Overall, Accra presents diverse fecal exposure pathways that are representative of many sub-Saharan African cities and other cities in low-income countries. The setting afforded the opportunity to collaborate with strong in-country research partners as part of a multidisciplinary team. The research team included one of the top reference laboratories in sub-Saharan Africa, The Noguchi Memorial Institute for Medical Research of the University of Ghana (NMIMR); as well as the Water Research Institute (WRI) of the Council for Scientific and Industrial Research; the Training, Research, and Networking for Development (TREND) Group; and the International Water Management Institute (IWMI).

Advisory boards.

Two advisory boards were convened to incorporate expert opinion into study design, methodology, and dissemination of results. One advisory board was comprised of ten international experts in the fields of environmental microbiology, behavioral data, QMRA, urban sanitation, and spatial data analysis. The other advisory board was comprised of fourteen Ghanaian leaders from government, academia, nongovernmental organizations (NGOs), and civil society. The international board provided input on methodological approaches, laboratory protocols, and international dissemination of results. The local board helped to identify pertinent fecal exposure pathways, advised on study neighborhood selection, helped contextualize findings, and guided dissemination of results within Ghana.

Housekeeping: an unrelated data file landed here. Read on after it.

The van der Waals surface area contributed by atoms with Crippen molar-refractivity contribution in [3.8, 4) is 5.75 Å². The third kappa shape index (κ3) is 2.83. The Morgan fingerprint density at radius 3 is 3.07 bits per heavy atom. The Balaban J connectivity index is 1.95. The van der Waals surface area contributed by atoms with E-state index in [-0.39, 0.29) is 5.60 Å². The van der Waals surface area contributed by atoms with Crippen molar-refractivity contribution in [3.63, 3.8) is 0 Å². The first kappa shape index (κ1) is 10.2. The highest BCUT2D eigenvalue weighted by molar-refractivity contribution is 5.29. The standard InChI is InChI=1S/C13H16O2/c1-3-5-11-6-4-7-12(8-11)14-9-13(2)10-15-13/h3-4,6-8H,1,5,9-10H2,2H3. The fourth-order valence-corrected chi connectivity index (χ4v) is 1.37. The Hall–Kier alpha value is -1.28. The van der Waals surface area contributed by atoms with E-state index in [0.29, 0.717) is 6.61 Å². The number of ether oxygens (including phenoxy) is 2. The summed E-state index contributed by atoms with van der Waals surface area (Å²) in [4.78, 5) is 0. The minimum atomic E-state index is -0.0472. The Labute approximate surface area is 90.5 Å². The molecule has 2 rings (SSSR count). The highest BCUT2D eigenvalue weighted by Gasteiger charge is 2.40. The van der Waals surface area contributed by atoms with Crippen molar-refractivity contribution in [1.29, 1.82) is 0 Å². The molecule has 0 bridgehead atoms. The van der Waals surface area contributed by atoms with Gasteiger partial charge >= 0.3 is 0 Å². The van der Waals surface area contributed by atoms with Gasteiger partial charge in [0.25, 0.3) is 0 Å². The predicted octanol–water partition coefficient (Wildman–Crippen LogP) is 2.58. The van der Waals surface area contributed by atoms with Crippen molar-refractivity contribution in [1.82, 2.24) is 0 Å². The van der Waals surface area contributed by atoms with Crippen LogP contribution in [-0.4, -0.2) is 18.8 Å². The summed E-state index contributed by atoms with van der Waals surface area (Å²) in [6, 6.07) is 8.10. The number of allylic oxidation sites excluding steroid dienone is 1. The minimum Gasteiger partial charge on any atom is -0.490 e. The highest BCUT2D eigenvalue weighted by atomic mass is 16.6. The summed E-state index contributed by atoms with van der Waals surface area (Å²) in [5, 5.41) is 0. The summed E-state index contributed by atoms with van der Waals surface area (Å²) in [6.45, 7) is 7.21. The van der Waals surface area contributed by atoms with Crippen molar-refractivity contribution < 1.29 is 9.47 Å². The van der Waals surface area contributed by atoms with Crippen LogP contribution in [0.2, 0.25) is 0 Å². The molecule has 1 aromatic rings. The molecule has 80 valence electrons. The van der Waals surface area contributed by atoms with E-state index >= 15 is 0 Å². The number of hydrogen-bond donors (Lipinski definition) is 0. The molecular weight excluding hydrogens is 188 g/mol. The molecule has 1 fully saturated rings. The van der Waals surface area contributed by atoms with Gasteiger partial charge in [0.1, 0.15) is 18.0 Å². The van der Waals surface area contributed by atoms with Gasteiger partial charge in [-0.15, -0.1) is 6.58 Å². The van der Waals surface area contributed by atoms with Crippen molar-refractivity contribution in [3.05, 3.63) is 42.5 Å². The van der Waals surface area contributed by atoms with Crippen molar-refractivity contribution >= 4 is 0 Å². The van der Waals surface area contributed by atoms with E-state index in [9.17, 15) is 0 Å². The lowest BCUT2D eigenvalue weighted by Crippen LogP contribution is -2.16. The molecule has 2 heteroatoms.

Study neighborhood selection.

Study neighborhoods were chosen to be representative of key risk conditions associated with poor containment, emptying, transport, and treatment of human excreta and also include a mix of socioeconomic status and religion. In addition to the local advisory board, informants from government, academia, and NGOs in Accra were consulted regarding neighborhood selection. Through this process, eleven candidate neighborhoods were initially identified. Key informant interviews, community mapping exercises, and focus group discussions were conducted to collect information on neighborhood demographics, physical characteristics, and feasibility of data collection. Four final neighborhoods were selected: Alajo, Bukom, Old Fadama, and Shiabu (Figure 2).